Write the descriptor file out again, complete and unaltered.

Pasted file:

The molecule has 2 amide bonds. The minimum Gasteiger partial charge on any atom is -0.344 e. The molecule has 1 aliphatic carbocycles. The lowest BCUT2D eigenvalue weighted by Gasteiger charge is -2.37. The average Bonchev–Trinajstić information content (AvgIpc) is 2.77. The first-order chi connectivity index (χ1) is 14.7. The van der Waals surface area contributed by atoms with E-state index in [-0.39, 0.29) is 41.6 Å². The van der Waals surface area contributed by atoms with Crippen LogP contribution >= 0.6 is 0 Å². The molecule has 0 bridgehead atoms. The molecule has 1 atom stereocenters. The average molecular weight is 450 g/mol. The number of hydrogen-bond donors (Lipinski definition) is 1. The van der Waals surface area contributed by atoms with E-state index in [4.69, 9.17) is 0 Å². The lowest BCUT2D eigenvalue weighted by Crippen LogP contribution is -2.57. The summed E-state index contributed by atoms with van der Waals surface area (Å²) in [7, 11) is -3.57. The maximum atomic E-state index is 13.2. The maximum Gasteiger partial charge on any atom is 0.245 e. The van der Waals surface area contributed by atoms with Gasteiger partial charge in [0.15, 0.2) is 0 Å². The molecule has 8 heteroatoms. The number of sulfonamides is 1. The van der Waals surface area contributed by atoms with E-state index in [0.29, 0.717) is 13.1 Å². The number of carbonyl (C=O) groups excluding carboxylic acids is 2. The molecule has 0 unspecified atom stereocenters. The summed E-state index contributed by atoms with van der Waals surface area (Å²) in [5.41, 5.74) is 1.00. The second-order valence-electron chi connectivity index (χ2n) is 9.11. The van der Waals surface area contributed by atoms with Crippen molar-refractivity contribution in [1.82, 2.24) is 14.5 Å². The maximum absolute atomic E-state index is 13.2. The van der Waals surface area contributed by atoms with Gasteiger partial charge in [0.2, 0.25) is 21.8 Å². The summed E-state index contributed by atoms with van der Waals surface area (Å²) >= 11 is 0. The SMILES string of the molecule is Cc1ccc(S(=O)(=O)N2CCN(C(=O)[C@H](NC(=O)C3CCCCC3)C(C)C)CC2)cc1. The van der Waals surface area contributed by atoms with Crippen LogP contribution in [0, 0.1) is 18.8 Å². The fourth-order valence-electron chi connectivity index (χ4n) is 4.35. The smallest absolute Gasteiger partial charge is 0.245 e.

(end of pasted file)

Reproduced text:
The molecule has 2 amide bonds. The minimum Gasteiger partial charge on any atom is -0.344 e. The molecule has 1 aliphatic carbocycles. The lowest BCUT2D eigenvalue weighted by Gasteiger charge is -2.37. The average Bonchev–Trinajstić information content (AvgIpc) is 2.77. The first-order chi connectivity index (χ1) is 14.7. The van der Waals surface area contributed by atoms with E-state index in [-0.39, 0.29) is 41.6 Å². The van der Waals surface area contributed by atoms with Crippen LogP contribution >= 0.6 is 0 Å². The molecule has 0 bridgehead atoms. The molecule has 1 atom stereocenters. The average molecular weight is 450 g/mol. The number of hydrogen-bond donors (Lipinski definition) is 1. The van der Waals surface area contributed by atoms with E-state index in [4.69, 9.17) is 0 Å². The lowest BCUT2D eigenvalue weighted by Crippen LogP contribution is -2.57. The summed E-state index contributed by atoms with van der Waals surface area (Å²) in [7, 11) is -3.57. The maximum atomic E-state index is 13.2. The maximum Gasteiger partial charge on any atom is 0.245 e. The van der Waals surface area contributed by atoms with Gasteiger partial charge in [0.15, 0.2) is 0 Å². The molecule has 8 heteroatoms. The number of sulfonamides is 1. The van der Waals surface area contributed by atoms with E-state index in [0.29, 0.717) is 13.1 Å². The number of carbonyl (C=O) groups excluding carboxylic acids is 2. The molecule has 0 unspecified atom stereocenters. The summed E-state index contributed by atoms with van der Waals surface area (Å²) in [5.41, 5.74) is 1.00. The second-order valence-electron chi connectivity index (χ2n) is 9.11. The van der Waals surface area contributed by atoms with Crippen molar-refractivity contribution in [1.82, 2.24) is 14.5 Å². The maximum absolute atomic E-state index is 13.2. The van der Waals surface area contributed by atoms with Gasteiger partial charge in [0.2, 0.25) is 21.8 Å². The summed E-state index contributed by atoms with van der Waals surface area (Å²) >= 11 is 0. The SMILES string of the molecule is Cc1ccc(S(=O)(=O)N2CCN(C(=O)[C@H](NC(=O)C3CCCCC3)C(C)C)CC2)cc1. The van der Waals surface area contributed by atoms with Crippen LogP contribution in [0, 0.1) is 18.8 Å². The fourth-order valence-electron chi connectivity index (χ4n) is 4.35. The smallest absolute Gasteiger partial charge is 0.245 e.